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 Shake Up The Establishment is a non-partisan organization that wants to help make Canada a leader in addressing the climate crisis by providing Canadians with scientifically-backed information on the issue to inform advocacy and political action. Given the emergent nature of the issue, we demand that political parties provide feasible plans for climate action, and are held responsible for executing these promises.

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  • Daniel Jubas-Malz

Study Finds Scientific Models Accurately Simulate Warming Trends

Predicting climate change is incredibly important to determine how we can and should respond to impacts, just as forecasts for severe weather events allow us to prepare accordingly for what is to come and minimize harm. To make these predictions, climate scientists rely on computer models which use factors that influence climate change to simulate how our climate will look in the future. Older predictions are tested by comparing their predictions to current climate data. While any one model can show a high degree of accuracy, comparing the predictions of models with observed data is useful to check whether climate scientists and their predictions are generally on the right track . Recently, a team of researchers led by Dr. Zeke Hausfather of the University of Carolina, Berkeley, reviewed the predictions of historical models of global mean surface temperature to see if they matched current observations (1).

Accurate models must consider both the physics of climate patterns, and external factors that influence climate. 'Climate physics' refers to the processes that regulate our climate and the relationships between these factors. For example, researchers must correctly model heat absorbance properties of land and water to determine how they might interact with increased carbon dioxide (CO2) concentrations. External factors include anything that could speed up or slow down changes to the climate system, including, for example, greenhouse gas emissions or renewable energy technologies. External factors may be more difficult to predict because scientists would need to be predict potential societal, political, and behavioural changes, as well as natural events (e.g. volcano eruptions), that can contribute to climate change.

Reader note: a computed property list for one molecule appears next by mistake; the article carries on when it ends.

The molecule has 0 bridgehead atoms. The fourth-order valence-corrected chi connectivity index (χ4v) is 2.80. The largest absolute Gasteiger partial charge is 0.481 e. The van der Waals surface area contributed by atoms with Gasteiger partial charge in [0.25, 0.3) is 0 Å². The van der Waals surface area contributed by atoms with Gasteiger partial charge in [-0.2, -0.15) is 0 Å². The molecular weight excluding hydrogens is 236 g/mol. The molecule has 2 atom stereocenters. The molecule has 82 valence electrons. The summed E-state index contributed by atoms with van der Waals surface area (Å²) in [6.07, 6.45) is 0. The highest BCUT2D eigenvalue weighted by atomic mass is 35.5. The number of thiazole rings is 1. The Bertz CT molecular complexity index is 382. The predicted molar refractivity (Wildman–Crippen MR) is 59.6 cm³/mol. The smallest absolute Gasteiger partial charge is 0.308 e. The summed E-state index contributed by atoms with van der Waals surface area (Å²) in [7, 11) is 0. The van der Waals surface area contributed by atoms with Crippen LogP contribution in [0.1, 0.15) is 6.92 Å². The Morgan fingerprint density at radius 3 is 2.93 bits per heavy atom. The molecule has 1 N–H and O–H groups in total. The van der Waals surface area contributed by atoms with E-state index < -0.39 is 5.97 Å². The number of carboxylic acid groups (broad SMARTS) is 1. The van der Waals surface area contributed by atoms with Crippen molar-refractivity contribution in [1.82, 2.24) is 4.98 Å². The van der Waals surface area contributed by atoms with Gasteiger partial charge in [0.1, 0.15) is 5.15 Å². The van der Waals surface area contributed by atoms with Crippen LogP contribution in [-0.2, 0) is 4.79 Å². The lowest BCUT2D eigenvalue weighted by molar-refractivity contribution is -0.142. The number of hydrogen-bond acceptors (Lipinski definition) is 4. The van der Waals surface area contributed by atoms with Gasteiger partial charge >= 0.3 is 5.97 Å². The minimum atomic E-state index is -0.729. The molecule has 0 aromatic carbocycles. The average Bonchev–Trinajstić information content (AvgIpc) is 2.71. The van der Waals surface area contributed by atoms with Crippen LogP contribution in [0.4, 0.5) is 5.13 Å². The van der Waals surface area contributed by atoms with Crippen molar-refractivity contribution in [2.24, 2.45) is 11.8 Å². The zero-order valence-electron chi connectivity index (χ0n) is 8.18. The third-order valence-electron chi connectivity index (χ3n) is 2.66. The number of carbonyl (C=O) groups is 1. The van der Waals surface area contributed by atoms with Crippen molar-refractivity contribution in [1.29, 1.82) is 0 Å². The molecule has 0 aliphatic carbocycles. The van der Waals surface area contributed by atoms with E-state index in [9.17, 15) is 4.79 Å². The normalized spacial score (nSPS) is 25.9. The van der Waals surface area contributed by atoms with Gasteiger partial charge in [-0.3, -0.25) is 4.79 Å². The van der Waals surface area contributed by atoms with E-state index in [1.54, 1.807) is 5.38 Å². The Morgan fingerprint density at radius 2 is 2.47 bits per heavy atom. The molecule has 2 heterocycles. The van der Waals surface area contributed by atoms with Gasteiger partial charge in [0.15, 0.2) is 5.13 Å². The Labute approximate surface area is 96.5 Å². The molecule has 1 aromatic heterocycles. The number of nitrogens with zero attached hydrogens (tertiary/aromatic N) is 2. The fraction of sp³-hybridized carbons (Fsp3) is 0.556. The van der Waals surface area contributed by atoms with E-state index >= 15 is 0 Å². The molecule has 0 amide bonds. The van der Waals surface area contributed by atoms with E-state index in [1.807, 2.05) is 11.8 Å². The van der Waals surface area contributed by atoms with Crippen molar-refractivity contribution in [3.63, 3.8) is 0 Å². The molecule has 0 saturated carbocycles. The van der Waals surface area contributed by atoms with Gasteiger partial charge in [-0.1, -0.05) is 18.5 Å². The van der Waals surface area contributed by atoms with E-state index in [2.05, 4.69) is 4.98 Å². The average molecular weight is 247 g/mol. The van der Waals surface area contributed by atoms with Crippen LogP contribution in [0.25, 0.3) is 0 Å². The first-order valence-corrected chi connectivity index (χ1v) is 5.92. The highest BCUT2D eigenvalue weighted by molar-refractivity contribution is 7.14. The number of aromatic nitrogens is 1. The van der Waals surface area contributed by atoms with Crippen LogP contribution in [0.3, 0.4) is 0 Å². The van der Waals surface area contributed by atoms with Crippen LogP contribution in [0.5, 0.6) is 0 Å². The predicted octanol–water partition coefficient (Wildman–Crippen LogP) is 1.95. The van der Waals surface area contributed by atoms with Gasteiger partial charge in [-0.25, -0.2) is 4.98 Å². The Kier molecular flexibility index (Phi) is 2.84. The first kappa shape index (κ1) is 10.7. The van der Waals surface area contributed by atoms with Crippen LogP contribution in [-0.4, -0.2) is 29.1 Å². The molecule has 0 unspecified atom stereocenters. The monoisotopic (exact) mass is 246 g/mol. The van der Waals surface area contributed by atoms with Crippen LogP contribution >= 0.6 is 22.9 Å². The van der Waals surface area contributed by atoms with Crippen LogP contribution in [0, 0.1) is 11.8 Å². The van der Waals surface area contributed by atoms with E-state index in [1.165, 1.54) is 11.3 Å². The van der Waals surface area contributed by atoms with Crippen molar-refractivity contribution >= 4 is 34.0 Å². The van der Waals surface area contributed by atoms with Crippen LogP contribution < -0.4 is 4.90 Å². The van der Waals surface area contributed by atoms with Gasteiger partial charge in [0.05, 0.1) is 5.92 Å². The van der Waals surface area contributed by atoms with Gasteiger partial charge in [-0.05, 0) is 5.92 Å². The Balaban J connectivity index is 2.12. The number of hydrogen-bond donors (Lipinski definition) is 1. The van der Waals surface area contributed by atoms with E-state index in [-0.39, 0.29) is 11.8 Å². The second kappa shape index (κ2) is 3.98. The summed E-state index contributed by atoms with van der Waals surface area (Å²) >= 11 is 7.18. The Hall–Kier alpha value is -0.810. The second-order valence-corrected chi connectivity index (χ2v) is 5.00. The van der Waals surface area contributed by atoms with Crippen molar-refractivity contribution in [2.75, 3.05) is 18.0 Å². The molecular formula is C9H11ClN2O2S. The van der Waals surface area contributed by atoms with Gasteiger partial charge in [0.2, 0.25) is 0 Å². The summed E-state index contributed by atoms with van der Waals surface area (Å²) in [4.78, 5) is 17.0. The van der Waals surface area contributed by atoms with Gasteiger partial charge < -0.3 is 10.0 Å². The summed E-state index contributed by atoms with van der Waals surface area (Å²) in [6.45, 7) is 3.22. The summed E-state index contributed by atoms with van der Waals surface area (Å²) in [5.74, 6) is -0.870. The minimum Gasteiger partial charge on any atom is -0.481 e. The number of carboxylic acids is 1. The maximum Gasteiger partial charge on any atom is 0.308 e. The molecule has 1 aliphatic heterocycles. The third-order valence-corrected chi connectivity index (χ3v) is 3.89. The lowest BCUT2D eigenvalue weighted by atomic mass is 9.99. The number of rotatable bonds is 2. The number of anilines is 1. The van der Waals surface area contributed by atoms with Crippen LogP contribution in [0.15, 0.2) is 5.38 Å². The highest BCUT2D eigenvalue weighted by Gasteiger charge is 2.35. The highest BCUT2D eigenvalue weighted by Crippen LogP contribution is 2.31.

Dr. Hausfather and colleagues examine a total of 17 models developed between 1970 and the late 2000’s that looked at changes in global average surface temperature. These were taken from formal research articles and four previous IPCC reports. The team compared predictions from these historical models to current temperature patterns, to determine how well researchers then were able to predict the state of the climate now. It turns out that these models were quite adept, as 10 out of 17 projections matched with observed temperature changes. That number jumped up to 14 when accounting for differences in external factors. All this means is that some external factors had either not been accounted for or their impacts misestimated. The authors therefore conclude that climate models have been effectively describing the unfolding of climate patterns through time.


This is incredibly important: the review demonstrates that historical climate models of average global surface temperature accurately predicted present conditions. Since these early examples, climate models are only becoming more complex and thorough, and this study reveals that their predictions should be taken seriously. As models continue to develop, and account for increasingly complex factors, we can feel comfortable placing greater confidence in what the scientific community predicts about the effects of climate change.

References

1) Hausfather Z, Drake HF, Abbott T, Schmidt GA. Evaluating the performance of past climate model projections. Geophys Res Let. 2020; 47. DOI:10.1029/2019GL085378

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